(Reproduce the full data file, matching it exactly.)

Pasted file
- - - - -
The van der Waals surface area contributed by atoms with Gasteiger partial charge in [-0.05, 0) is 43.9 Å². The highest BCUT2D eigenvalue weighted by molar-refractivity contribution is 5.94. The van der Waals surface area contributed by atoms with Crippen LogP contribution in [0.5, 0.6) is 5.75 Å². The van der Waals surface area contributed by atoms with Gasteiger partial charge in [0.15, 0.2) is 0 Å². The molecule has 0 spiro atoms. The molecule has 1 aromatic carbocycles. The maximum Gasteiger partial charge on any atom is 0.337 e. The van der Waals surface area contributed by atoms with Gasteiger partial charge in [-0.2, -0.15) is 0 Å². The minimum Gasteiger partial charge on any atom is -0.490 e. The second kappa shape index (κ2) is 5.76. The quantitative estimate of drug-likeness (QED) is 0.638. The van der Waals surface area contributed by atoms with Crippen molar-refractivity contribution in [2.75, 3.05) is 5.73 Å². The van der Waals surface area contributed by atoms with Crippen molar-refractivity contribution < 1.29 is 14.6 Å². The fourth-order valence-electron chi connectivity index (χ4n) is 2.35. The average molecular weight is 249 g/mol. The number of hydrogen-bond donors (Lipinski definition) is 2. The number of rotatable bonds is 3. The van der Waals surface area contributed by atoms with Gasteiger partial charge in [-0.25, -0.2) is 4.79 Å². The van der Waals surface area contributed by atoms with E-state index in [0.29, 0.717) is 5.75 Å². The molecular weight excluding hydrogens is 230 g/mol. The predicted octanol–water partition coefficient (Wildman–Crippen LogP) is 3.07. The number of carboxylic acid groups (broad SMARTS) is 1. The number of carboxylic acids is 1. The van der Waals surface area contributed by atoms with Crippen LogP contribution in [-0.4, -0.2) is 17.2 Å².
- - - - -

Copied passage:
The van der Waals surface area contributed by atoms with Gasteiger partial charge in [-0.05, 0) is 43.9 Å². The highest BCUT2D eigenvalue weighted by molar-refractivity contribution is 5.94. The van der Waals surface area contributed by atoms with Crippen LogP contribution in [0.5, 0.6) is 5.75 Å². The van der Waals surface area contributed by atoms with Gasteiger partial charge in [0.15, 0.2) is 0 Å². The molecule has 0 spiro atoms. The molecule has 1 aromatic carbocycles. The maximum Gasteiger partial charge on any atom is 0.337 e. The van der Waals surface area contributed by atoms with Gasteiger partial charge in [-0.2, -0.15) is 0 Å². The minimum Gasteiger partial charge on any atom is -0.490 e. The second kappa shape index (κ2) is 5.76. The quantitative estimate of drug-likeness (QED) is 0.638. The van der Waals surface area contributed by atoms with Crippen molar-refractivity contribution in [2.75, 3.05) is 5.73 Å². The van der Waals surface area contributed by atoms with Crippen molar-refractivity contribution < 1.29 is 14.6 Å². The fourth-order valence-electron chi connectivity index (χ4n) is 2.35. The average molecular weight is 249 g/mol. The number of hydrogen-bond donors (Lipinski definition) is 2. The number of rotatable bonds is 3. The van der Waals surface area contributed by atoms with Gasteiger partial charge in [-0.25, -0.2) is 4.79 Å². The van der Waals surface area contributed by atoms with E-state index in [0.29, 0.717) is 5.75 Å². The molecular weight excluding hydrogens is 230 g/mol. The predicted octanol–water partition coefficient (Wildman–Crippen LogP) is 3.07. The number of carboxylic acid groups (broad SMARTS) is 1. The number of carboxylic acids is 1. The van der Waals surface area contributed by atoms with Crippen LogP contribution in [-0.4, -0.2) is 17.2 Å².